> Are these like layers to an onion?
            >
            > The stores on the other side of the street.
            >
            > The groups silhouetted in their trundling down the sidewalk.
            >
            > These are around me.
            >
            > But most disturbing
            > there is a woman reading in the deepest image.
            >
            > She is dressed in holiday Victorian garb.
            >
            > Is she a ghost mannequin?
            >
            > No! She breathes. Her eyes sweep the lines.
            >
            > Are these images like the pages of a book?
            >
            > Some are fading like the previous page's scene?
            >
            > Some are faint fore-shadows of scenes to be?
            >
            > As she and I read together,
            >
            > my snowy street scape is her outside.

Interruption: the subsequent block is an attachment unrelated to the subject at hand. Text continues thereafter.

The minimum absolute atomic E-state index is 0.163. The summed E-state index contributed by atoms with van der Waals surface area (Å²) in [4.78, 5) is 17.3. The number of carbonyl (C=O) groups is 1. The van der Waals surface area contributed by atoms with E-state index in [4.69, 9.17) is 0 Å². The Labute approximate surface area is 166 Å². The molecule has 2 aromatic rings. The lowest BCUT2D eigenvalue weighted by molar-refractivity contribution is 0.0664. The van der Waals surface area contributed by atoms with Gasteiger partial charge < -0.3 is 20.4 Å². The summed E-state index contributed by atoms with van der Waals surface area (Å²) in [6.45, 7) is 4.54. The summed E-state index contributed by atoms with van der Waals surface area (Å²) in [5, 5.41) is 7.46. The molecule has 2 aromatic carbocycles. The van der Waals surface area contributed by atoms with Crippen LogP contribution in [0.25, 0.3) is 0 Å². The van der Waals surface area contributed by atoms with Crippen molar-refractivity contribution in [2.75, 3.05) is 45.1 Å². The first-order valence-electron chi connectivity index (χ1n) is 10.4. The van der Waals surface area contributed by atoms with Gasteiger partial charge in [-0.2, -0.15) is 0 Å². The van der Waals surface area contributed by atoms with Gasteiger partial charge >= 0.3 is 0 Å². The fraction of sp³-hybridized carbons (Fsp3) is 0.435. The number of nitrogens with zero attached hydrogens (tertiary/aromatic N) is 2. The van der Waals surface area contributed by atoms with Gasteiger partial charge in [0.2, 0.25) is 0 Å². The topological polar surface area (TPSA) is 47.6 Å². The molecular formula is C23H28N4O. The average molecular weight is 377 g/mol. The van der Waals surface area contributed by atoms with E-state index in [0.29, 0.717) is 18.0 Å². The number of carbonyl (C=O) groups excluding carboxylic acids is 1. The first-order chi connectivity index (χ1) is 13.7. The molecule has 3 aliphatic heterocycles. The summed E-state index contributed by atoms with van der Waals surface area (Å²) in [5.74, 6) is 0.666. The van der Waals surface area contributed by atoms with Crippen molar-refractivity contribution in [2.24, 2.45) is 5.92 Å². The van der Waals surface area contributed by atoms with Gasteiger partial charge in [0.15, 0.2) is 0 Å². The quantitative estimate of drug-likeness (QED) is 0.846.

>
            > Her old chair is the envy of my concrete beaten, slush sodden feet.
            >
            > That's it, turn the page, madam, if you please
            >
            > and see if I encounter a pickpocket
            >
            > or a billy club twirling officer of the law.
            >
            > I sure am glad I wore my tweed cap
            >
            > so if you glance up
            >
            > you won't faint in shock
            >
            > from realizing you've switched centuries
            >
            > instantaneously.
            >
            >
            >
            > Rod
            > aka albi
            > http://groups.yahoo.com/group/jumpingstones/
            >